Introduction to Amazon Code Pipeline with Java part 10: the client web pages


In the previous post we looked at an important component that comes up during a job execution in CodePipeline, namely the continuation token. The continuation token can be supplied in the response to CP when a new job is processed. The token will then appear the next time the job agent gets a signal about a new job. That way the job agent will know that it’s a job that has already been initiated. The job is in effect divided up into multiple small partial jobs coming from CP. The partial jobs will keep coming until the job agent has indicated a 100% completion rate.

We’re almost at the point where we can start looking at the structure of the job agent itself. Before we do that I’d like to present you what type of web pages you’ll need to build for a third party action. We’ve already seen some pictures but I’d like to provide some further details.

The external configuration site

We’ve already mentioned the external configuration URL before. This is one of the URLs that you’ll need to provide to AWS so that the third party action can be listed in CP. The URL must lead to a web site where the CP user can complete the registration. It serves as a means of setting up the properties necessary for the job execution.

In our case it’s set to followed by a query string with the “request” key that holds a URL-encrypted JSON object. We ask the user to fill in a number of fields like the scenario file name and the load test thresholds to evaluate whether the job has been successful:

External registration web page

If the request parameter JSON, which we saw before, is already filled with the job parameters then these fields are pre-filled. The “Continue with these settings” button will redirect the user to the CP setup page where they can save the changes.

The job execution site

The next web page you’ll need to prepare is the job execution details page. It corresponds to the Details link in the third party action:

ongoing load test with details link

This is called the execution URL template and in our case it is where the jobId query parameter is templated and is filled in during job execution, e.g. This is the continuation token that we discussed in more details previously. The execution URL must also be specified when you want to register your third party action with AWS.

It is up to you how you build the job execution web page. Normally it should provide the details of the ongoing job since we cannot show anything custom-made in the CodePipeline UI. Here’s an example:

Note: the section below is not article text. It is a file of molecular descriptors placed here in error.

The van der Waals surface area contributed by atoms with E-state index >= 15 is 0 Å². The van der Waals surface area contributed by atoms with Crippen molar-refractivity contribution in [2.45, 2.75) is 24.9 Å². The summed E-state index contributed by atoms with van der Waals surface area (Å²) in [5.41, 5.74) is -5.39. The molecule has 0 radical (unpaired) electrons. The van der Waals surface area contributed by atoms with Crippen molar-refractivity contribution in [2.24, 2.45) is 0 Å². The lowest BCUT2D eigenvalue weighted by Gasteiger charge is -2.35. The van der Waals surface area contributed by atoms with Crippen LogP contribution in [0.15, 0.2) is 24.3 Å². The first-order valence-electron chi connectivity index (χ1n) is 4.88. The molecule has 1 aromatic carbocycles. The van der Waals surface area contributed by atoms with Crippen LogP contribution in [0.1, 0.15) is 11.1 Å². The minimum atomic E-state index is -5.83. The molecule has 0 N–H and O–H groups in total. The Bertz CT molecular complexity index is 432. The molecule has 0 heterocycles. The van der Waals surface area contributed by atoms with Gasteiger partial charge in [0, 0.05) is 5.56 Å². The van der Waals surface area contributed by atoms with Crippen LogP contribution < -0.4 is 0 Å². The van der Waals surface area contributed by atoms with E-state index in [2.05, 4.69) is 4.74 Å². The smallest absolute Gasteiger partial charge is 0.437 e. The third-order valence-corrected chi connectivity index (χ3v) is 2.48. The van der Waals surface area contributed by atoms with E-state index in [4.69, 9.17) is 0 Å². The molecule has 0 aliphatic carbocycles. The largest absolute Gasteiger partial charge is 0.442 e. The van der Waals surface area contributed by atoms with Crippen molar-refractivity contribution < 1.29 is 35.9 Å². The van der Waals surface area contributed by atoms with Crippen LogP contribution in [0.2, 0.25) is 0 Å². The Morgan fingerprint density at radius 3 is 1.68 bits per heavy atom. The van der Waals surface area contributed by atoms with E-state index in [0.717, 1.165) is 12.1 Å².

Job execution web page

The entity web page

We haven’t mentioned this so far. This is the third URL that we must provide during the third party action registration process with AWS. It is called the entity URL template and it is a parameter that’s returned to CodePipeline and deep links to the resources of the external system. The link is rendered in the UI on the action provider in the pipeline view:

Entity URL template

In our case we provide a link that leads the customer to the jobs summary page to view all load test jobs. The URL is and the page looks like this:

Entity URL web page

Again, it is up to you what kind of web site you build as the entity web page.


Here’s a summary of the 3 URLs that must be available for the third party action:

  • Entity URL template: web page to show some resources or job summary page to the user. It really can be any web page where the user can view some relevant information. The URL is fixed, meaning it cannot be modified during job execution
  • Execution URL template: the job details page whose URL can be modified with the continuation token. This is meant to be a page where you show the details of a specific job to the user
  • External configuration URL: the web page where the CP user can set up and later update the job properties. Put all the necessary components on this page which are necessary for a job execution: file names, job duration, server names etc., anything goes really

All 3 URLs must be https.

In the next post we’ll start looking into the details behind the job agent.

View all posts related to Amazon Web Services and Big Data here.


About Andras Nemes
I'm a .NET/Java developer living and working in Stockholm, Sweden.

One Response to Introduction to Amazon Code Pipeline with Java part 10: the client web pages

  1. Pingback: Introduction to Amazon Code Pipeline with Java part 10: the client web pages — Exercises in .NET with Andras Nemes | SutoCom Solutions

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